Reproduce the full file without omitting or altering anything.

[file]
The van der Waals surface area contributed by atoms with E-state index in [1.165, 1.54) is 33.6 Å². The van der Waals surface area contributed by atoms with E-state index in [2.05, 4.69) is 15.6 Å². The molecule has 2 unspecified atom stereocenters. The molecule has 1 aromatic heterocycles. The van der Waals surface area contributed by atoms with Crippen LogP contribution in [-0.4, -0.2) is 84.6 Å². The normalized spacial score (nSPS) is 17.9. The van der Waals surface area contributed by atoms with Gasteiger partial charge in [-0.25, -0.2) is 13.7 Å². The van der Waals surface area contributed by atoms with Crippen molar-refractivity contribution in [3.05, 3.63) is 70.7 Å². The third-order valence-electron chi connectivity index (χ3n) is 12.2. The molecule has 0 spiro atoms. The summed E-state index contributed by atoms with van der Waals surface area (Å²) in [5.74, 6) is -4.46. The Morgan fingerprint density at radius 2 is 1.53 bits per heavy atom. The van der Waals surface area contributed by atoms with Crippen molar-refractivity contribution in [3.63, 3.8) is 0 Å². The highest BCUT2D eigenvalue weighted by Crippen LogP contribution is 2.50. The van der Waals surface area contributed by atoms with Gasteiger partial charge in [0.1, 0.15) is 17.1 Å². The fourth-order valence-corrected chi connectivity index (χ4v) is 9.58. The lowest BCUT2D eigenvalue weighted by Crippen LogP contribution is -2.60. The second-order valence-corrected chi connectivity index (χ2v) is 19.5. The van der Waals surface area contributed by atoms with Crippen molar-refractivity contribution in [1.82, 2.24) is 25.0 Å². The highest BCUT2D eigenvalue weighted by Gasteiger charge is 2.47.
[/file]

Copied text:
The van der Waals surface area contributed by atoms with E-state index in [1.165, 1.54) is 33.6 Å². The van der Waals surface area contributed by atoms with E-state index in [2.05, 4.69) is 15.6 Å². The molecule has 2 unspecified atom stereocenters. The molecule has 1 aromatic heterocycles. The van der Waals surface area contributed by atoms with Crippen LogP contribution in [-0.4, -0.2) is 84.6 Å². The normalized spacial score (nSPS) is 17.9. The van der Waals surface area contributed by atoms with Gasteiger partial charge in [-0.25, -0.2) is 13.7 Å². The van der Waals surface area contributed by atoms with Crippen molar-refractivity contribution in [3.05, 3.63) is 70.7 Å². The third-order valence-electron chi connectivity index (χ3n) is 12.2. The molecule has 0 spiro atoms. The summed E-state index contributed by atoms with van der Waals surface area (Å²) in [5.74, 6) is -4.46. The Morgan fingerprint density at radius 2 is 1.53 bits per heavy atom. The van der Waals surface area contributed by atoms with Crippen molar-refractivity contribution in [3.63, 3.8) is 0 Å². The highest BCUT2D eigenvalue weighted by Crippen LogP contribution is 2.50. The van der Waals surface area contributed by atoms with Gasteiger partial charge in [0.1, 0.15) is 17.1 Å². The fourth-order valence-corrected chi connectivity index (χ4v) is 9.58. The lowest BCUT2D eigenvalue weighted by Crippen LogP contribution is -2.60. The second-order valence-corrected chi connectivity index (χ2v) is 19.5. The van der Waals surface area contributed by atoms with Crippen molar-refractivity contribution in [1.82, 2.24) is 25.0 Å². The highest BCUT2D eigenvalue weighted by Gasteiger charge is 2.47.